In 2019 Bowery Gallery celebrates the 50th anniversary of its founding in 1969. This blog honors the pioneering artists who were early members of the gallery.
First some background:
In the mid-1940’s and early 50’s Abstract Expressionist art emerged as a new and expressive form of painting. This was the first specifically American art movement to achieve international influence resulting in a seismic shift of focus away from Paris and to New York.
In the early 60’s Pop art, the “happenings”, minimalism and conceptual art came on the scene but many young artists coming out of art school were choosing figurative painting as their means of expression. John Bradford says, “It was a great time to be a young artist in New York. There were teachers and mentors who had been participants in the 40’s-50’s scene: the Cedar bar, the artists’ club, and later the Hoffman school and the 10th street co-ops. Multiple directions abounded, but these artists tacked to their studio walls pictures by Titian, Cezanne, Balthus, Giacometti, and Beckman, not ones by Warhol, Smithson, Close, or Ruscha”.
Lawrence Faden, Hearts for Michelangelo, 1990, Oil on canvas, 38×44
(Regarding the 10th street co-ops which Bradford mentions, fourteen early galleries were featured in an outstanding exhibit at NYU’s Grey Art Gallery in 2017: https://greyartgallery.nyu.edu/exhibition/inventing-downtown-artist-run-galleries-in-new-york-city-1952-1965/ )
The new wave of young artists understood the importance of having their work seen. Sam Thurston, an early Bowery member says, “We all felt we were ready to get on the stage and an artist-run gallery, whether as a stepping stone to an uptown gallery or as a way to help us develop, was the obvious step”.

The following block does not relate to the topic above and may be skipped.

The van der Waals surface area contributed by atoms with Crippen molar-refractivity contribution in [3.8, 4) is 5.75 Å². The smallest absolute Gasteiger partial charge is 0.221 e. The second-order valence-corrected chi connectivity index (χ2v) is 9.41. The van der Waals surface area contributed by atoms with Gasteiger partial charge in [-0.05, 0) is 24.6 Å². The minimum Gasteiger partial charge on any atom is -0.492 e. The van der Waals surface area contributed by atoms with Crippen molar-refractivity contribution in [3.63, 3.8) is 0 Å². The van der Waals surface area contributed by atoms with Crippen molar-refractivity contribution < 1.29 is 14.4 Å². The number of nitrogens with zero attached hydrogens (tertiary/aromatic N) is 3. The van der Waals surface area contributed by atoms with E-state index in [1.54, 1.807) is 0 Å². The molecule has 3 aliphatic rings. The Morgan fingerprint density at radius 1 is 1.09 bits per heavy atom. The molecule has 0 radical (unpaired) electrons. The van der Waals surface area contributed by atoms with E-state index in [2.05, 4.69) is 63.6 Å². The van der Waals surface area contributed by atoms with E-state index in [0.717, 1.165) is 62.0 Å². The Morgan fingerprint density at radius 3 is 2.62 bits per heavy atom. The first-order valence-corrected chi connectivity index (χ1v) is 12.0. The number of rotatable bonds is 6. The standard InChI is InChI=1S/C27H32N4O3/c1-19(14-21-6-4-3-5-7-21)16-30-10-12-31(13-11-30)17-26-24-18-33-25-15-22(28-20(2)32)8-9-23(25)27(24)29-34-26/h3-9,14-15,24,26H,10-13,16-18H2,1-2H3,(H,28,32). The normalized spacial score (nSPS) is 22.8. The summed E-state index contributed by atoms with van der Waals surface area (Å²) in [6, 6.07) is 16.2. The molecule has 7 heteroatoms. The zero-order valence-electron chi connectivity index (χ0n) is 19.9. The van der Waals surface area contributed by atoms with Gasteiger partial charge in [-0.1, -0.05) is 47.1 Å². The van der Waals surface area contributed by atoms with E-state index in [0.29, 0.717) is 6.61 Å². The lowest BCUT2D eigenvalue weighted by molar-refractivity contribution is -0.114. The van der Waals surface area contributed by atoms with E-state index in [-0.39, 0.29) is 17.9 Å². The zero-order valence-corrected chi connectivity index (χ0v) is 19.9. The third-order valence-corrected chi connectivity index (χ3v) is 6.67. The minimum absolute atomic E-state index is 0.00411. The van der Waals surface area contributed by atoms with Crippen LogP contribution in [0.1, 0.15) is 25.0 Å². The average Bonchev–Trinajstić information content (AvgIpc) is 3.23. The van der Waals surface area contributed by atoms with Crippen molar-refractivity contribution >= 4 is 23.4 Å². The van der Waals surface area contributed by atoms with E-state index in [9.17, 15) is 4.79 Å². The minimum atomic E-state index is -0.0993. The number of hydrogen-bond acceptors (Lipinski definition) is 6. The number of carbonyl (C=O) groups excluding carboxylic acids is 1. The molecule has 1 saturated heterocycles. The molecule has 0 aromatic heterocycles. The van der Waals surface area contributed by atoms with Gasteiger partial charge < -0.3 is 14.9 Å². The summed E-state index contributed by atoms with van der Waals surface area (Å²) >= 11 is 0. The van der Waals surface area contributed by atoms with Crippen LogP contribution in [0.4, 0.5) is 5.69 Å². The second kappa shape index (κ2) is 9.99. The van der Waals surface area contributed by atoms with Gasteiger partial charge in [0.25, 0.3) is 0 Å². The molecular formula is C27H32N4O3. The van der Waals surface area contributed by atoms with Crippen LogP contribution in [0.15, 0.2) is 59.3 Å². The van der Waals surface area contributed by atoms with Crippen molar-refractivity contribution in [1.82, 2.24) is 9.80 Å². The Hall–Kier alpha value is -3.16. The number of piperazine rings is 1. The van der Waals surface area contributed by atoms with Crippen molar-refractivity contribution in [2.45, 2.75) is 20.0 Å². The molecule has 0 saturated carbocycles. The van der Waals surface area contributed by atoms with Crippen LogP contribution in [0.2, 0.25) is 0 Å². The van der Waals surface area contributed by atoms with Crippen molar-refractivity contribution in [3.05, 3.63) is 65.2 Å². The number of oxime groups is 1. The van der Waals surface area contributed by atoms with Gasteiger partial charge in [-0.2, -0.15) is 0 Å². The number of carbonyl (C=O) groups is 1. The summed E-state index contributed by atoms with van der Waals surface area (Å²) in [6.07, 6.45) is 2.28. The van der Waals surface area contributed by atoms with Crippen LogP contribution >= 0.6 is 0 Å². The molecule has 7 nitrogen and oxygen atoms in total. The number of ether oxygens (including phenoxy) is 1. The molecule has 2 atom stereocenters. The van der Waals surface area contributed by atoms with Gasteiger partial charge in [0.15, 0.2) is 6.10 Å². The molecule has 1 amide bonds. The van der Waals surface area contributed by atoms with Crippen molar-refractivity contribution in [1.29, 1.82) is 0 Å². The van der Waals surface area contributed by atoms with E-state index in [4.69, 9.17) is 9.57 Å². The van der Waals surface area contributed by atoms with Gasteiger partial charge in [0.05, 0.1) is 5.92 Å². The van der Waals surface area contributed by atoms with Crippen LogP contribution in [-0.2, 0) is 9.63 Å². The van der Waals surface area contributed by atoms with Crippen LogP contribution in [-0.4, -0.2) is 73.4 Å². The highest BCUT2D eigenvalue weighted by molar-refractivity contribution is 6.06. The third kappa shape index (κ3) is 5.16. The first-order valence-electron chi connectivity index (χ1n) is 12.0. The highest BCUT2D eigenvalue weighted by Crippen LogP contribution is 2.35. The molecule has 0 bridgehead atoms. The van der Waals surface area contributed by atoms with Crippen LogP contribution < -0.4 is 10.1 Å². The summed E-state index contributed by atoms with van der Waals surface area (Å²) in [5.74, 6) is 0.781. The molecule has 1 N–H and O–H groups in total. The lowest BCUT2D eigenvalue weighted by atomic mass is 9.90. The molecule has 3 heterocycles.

Howard Kalish, Punch and Judy, 2017, Concrete, pigment and archival concrete paint
Thurston shares this memory, “I think the idea of organizing a co-op gallery first sprung up between Howard Kalish and Larry Faden one night when they were working at their job unloading fruit at the truck warehouse on the Hudson dock near Canal Street. That was a job some of the male artists liked because you could earn enough money in just one or two nights to live for a week”.
“Organizing the gallery was quick and spontaneous. We used a network of friendships: some of us knew each other from the open drawing group on Fourteenth Street, some from the Studio School and some from School of Visual Arts .” (And Cooper Union). Artist Alliance, an organization formed early in 1969, is sited as an important predecessor to Bowery Gallery; it was a dynamic group of artists who gathered weekly to discuss/ argue issues of contemporary figurative art.
John Bradford, Diana, oil on canvas 18×24″ 1971
Anthony Santuoso, another early member, described Bowery this way, “It was a gallery of artists …. united by a shared entrepreneurial spirit and, more importantly, a passion for keeping representational painting alive”.
Anthony Santuoso, “chain bar”, 1972, Oil on canvas, 18×40″
Samuel Thurston, Garden Party II, 16″ x 21″, o/c, 2018
Thurston says, “We were figurative painters at a time when abstract art was more highly regarded. Abstract art was considered more serious, radical… and was truer to the times. Some even thought figurative art had been forever superseded by abstract art”. Lynda Caspe offers this, “I think what was really different about the Bowery was that the art was figurative and that was not what was popular at the time”.
Nancy Beal, Spanish Pot, Tomatoes 28×26 oil on linen 2014
Jack Silberman, 3 Women oil on canvas, 48×36 1969
Bradford sums it up this way, “What was undeniably true for all (members) was that they were ambitious, knowledgeable artists with a shared interest in representational art who spent their non-working hours in their studios, at artist meetings, arguing and engaging in studio visits not in an academic context, but looking for high level, tough crits from other good painters and sculptors. They wanted to be around the often contentious people who knew a lot about making art and could help… as you struggled with form”.